Bottom Line: By using an array of MEMS (micro-electro-mechanical system) microphones, instead of a single receiver, several operational advantages compared to conventional sensing strategies in IE are achieved.The MEMS microphone array sensor is cost effective, less sensitive to undesired effects like acoustic noise and has an optimized sensitivity for signals that need to be extracted for IE data interpretation.The MEMS microphone array will make air-coupled IE measurements faster and more reliable.

View Article: PubMed Central - PubMed

Affiliation: Technische Universität München (TUM), Chair of Non-destructive Testing, Baumbachstr. 7, 81245 Munich, Germany. robin.groschup@tum.de.

ABSTRACT
Impact-Echo (IE) is a nondestructive testing technique for plate like concrete structures. We propose a new sensor concept for air-coupled IE measurements. By using an array of MEMS (micro-electro-mechanical system) microphones, instead of a single receiver, several operational advantages compared to conventional sensing strategies in IE are achieved. The MEMS microphone array sensor is cost effective, less sensitive to undesired effects like acoustic noise and has an optimized sensitivity for signals that need to be extracted for IE data interpretation. The proposed sensing strategy is justified with findings from numerical simulations, showing that the IE resonance in plate like structures causes coherent surface displacements on the specimen under test in an area around the impact location. Therefore, by placing several MEMS microphones on a sensor array board, the IE resonance is easier to be identified in the recorded spectra than with single point microphones or contact type transducers. A comparative measurement between the array sensor, a conventional accelerometer and a measurement microphone clearly shows the suitability of MEMS type microphones and the advantages of using these microphones in an array arrangement for IE. The MEMS microphone array will make air-coupled IE measurements faster and more reliable.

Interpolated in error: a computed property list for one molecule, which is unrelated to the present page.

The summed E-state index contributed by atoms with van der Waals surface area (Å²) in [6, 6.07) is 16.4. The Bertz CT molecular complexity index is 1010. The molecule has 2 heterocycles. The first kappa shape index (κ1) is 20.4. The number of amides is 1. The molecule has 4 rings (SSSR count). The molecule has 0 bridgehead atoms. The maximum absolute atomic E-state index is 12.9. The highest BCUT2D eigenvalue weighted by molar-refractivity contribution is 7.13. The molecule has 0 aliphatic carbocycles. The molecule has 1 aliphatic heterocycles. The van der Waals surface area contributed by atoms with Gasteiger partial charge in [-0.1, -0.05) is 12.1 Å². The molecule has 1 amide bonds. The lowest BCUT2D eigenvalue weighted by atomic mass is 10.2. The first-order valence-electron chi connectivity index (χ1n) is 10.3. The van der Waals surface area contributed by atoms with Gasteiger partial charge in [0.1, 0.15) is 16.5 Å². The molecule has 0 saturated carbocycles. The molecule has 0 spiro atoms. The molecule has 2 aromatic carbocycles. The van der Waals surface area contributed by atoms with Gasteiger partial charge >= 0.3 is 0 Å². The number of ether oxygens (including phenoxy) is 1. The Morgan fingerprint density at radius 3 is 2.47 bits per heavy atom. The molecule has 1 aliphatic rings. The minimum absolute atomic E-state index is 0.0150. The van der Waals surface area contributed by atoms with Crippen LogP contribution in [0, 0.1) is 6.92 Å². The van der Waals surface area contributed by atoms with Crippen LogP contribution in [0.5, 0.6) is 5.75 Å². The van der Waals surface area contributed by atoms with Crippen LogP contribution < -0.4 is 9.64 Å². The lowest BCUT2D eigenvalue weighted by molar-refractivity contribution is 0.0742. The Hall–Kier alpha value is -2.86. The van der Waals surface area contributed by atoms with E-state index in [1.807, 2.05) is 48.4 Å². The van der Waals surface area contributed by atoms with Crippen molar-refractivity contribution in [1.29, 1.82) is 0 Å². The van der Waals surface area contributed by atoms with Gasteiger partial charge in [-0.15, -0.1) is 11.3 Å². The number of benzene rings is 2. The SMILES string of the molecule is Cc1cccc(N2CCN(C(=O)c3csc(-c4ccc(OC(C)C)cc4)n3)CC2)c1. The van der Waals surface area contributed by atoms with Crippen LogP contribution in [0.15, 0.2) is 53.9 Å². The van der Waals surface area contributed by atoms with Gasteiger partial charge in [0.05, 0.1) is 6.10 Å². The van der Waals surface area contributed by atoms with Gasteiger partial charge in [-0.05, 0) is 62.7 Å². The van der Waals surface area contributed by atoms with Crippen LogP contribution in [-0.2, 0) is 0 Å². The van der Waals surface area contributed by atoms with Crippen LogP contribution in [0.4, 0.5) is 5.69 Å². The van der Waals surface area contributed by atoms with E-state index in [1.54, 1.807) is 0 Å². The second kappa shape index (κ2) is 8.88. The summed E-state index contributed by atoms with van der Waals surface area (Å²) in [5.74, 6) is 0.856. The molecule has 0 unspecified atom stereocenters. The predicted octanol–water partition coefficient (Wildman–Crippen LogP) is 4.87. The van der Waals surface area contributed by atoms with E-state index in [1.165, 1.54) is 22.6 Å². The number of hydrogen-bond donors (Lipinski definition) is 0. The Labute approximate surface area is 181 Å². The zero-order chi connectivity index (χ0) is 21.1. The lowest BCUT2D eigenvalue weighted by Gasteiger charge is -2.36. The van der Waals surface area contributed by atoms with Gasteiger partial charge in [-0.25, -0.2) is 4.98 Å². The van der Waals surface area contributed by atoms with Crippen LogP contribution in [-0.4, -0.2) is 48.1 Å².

No MeSH data available.